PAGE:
runjob \
  --exp-env HOME \
  --exp-env PATH \
  --exp-env LD_LIBRARY_PATH \
  --exp-env PYTHONPATH \
  ... \
  : /bgsys/local/python3/3.4.2/bin/python3.4 script.py

BlueGene/Q and GCC

Compiling NEST with GCC (-DCMAKE_TOOLCHAIN_FILE=Platform/BlueGeneQ_GCC) might require you to use a GSL library compiled using GCC, otherwise undefined symbols break your build. After the GSL is built with GCC and installed in gsl-install-dir, add -Dwith-gsl=<gsl-install-dir> to the cmake line.

BlueGene/Q and Non-Standard Allocators

To use NEST with non-standard allocators on BlueGene/Q (e.g., tcmalloc), you should compile NEST and the allocator with the same compiler, usually GCC. Since static linking is recommended on BlueGene/Q, the allocator also needs to be linked statically. This requires specifying linker flags and the allocator library as shown in the following example:

cmake -DCMAKE_TOOLCHAIN_FILE=Platform/BlueGeneQ_GCC \
      -Dstatic-libraries=ON -Dwith-warning=OFF \
      -DCMAKE_EXE_LINKER_FLAGS="-Wl,--allow-multiple-definition" \

Compiling for Fujitsu Sparc64

On the K Computer:

The preinstalled cmake version is 2.6, which is too old for NEST. Please install a newer version, for example:

wget https://cmake.org/files/v3.4/cmake-3.4.2.tar.gz
tar -xzf cmake-3.4.2.tar.gz
mv cmake-3.4.2 cmake.src
mkdir cmake.build
cd cmake.build
../cmake.src/bootstrap --prefix=$PWD/install --parallel=4
gmake -j4
gmake install

Also you might need a cross compiled GNU Scientific Library (GSL). For GSL 2.1 this is a possible installation scenario:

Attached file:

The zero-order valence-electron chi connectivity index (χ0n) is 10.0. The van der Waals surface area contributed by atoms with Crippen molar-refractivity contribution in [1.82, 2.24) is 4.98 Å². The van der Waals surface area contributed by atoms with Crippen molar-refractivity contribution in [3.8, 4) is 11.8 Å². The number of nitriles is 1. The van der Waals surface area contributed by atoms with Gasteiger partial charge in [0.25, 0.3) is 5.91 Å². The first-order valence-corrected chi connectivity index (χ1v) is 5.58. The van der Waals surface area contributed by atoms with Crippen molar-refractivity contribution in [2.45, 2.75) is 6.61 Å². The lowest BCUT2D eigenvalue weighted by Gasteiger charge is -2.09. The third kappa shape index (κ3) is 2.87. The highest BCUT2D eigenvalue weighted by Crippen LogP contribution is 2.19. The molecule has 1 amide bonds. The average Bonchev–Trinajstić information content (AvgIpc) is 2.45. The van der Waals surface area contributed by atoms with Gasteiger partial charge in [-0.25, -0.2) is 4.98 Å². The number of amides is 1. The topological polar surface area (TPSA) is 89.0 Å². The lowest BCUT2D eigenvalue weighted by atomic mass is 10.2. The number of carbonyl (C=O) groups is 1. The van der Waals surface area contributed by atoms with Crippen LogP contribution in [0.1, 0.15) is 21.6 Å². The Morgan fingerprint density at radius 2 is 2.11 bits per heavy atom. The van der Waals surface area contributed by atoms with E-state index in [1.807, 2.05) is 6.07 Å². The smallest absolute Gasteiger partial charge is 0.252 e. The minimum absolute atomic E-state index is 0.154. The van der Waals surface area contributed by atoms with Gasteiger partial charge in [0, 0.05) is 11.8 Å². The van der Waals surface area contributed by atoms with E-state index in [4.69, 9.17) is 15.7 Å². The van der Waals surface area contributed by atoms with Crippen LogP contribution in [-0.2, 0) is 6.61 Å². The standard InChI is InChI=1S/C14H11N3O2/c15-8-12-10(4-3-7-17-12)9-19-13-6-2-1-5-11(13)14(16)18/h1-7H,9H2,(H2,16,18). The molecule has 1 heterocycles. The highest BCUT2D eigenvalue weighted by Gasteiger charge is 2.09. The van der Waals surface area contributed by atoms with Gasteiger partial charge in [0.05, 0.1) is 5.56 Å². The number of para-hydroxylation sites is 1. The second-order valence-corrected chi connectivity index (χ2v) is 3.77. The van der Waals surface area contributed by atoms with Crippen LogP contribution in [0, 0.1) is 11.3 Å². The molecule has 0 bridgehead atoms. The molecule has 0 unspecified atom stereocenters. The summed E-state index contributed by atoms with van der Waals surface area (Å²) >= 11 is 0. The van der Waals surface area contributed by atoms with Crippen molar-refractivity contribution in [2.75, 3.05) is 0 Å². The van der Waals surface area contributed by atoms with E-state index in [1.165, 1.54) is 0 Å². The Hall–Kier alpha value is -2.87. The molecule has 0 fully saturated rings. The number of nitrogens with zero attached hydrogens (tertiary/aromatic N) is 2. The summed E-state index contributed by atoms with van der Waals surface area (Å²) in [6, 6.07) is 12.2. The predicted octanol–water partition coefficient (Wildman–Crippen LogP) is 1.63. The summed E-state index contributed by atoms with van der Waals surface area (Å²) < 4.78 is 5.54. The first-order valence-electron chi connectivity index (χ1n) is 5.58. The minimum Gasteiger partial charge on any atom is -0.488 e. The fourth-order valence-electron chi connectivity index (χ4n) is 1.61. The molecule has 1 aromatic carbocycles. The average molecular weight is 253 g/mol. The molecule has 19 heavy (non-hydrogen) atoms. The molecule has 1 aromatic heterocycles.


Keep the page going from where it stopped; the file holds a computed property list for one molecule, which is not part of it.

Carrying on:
wget ftp://ftp.gnu.org/gnu/gsl/gsl-2.1.tar.gz
tar -xzf gsl-2.1.tar.gz
mkdir gsl-2.1.build gsl-2.1.install
cd gsl-2.1.build
../gsl-2.1/configure --prefix=$PWD/../gsl-2.1.install/ \
                     CC=mpifccpx \
                     CXX=mpiFCCpx \
                     CFLAGS="-Nnoline" \
                     CXXFLAGS="--alternative_tokens -O3 -Kfast,openmp, -Nnoline, -Nquickdbg -NRtrap" \
                     --host=sparc64-unknown-linux-gnu \
gmake -j4
gmake install

To install NEST, use the following cmake line:

cmake -DCMAKE_TOOLCHAIN_FILE=Platform/Fujitsu-Sparc64 \
      -DCMAKE_INSTALL_PREFIX:PATH=<nest_install_dir> \
      -Dwith-gsl=/path/to/gsl-2.1.install/ \
      -Dwith-optimize="-Kfast" \
      -Dwith-defines="-DUSE_PMA" \
      -Dwith-python=OFF \
      -Dwith-warning=OFF \
make -j4
make install

The compilation can take quite some time compiling the file models/modelsmodule.cpp due to generation of many template classes. To speed up the process, you can comment out all synapse models you do not need. The option -Kfast on the K computer enables many different options:

-O3 -Kdalign,eval,fast_matmul,fp_contract,fp_relaxed,ilfunc,lib,mfunc,ns,omitfp,prefetch_conditional,rdconv -x-

Be aware that, with the option -Kfast an internal compiler error - probably an out of memory situation - can occur. One solution is to disable synapse models that you don’t use in models/modelsmodule.cpp. From current observations this might be related to the -x- option; you can give it a fixed value, e.g -x1, and the compilation succeeds (the impact on performance was not analyzed):

-Dwith-optimize="-Kfast -x1"